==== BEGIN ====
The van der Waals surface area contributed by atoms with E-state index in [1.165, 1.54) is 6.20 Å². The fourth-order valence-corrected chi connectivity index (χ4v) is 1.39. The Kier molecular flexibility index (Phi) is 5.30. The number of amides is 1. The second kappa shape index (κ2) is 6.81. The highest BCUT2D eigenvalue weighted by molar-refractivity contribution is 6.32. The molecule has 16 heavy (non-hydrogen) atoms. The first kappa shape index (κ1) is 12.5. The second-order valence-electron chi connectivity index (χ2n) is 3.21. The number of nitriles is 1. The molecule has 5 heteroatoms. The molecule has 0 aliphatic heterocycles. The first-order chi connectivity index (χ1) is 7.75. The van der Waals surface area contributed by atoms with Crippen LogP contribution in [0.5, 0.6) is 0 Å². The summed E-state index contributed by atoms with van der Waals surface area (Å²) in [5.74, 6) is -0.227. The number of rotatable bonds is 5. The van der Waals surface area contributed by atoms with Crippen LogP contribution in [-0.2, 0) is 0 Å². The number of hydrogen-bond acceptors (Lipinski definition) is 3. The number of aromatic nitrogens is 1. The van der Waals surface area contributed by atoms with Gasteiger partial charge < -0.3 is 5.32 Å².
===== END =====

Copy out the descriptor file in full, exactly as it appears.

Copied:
The van der Waals surface area contributed by atoms with E-state index in [1.165, 1.54) is 6.20 Å². The fourth-order valence-corrected chi connectivity index (χ4v) is 1.39. The Kier molecular flexibility index (Phi) is 5.30. The number of amides is 1. The second kappa shape index (κ2) is 6.81. The highest BCUT2D eigenvalue weighted by molar-refractivity contribution is 6.32. The molecule has 16 heavy (non-hydrogen) atoms. The first kappa shape index (κ1) is 12.5. The second-order valence-electron chi connectivity index (χ2n) is 3.21. The number of nitriles is 1. The molecule has 5 heteroatoms. The molecule has 0 aliphatic heterocycles. The first-order chi connectivity index (χ1) is 7.75. The van der Waals surface area contributed by atoms with Crippen LogP contribution in [0.5, 0.6) is 0 Å². The summed E-state index contributed by atoms with van der Waals surface area (Å²) in [5.74, 6) is -0.227. The number of rotatable bonds is 5. The van der Waals surface area contributed by atoms with Crippen LogP contribution in [-0.2, 0) is 0 Å². The number of hydrogen-bond acceptors (Lipinski definition) is 3. The number of aromatic nitrogens is 1. The van der Waals surface area contributed by atoms with Gasteiger partial charge < -0.3 is 5.32 Å².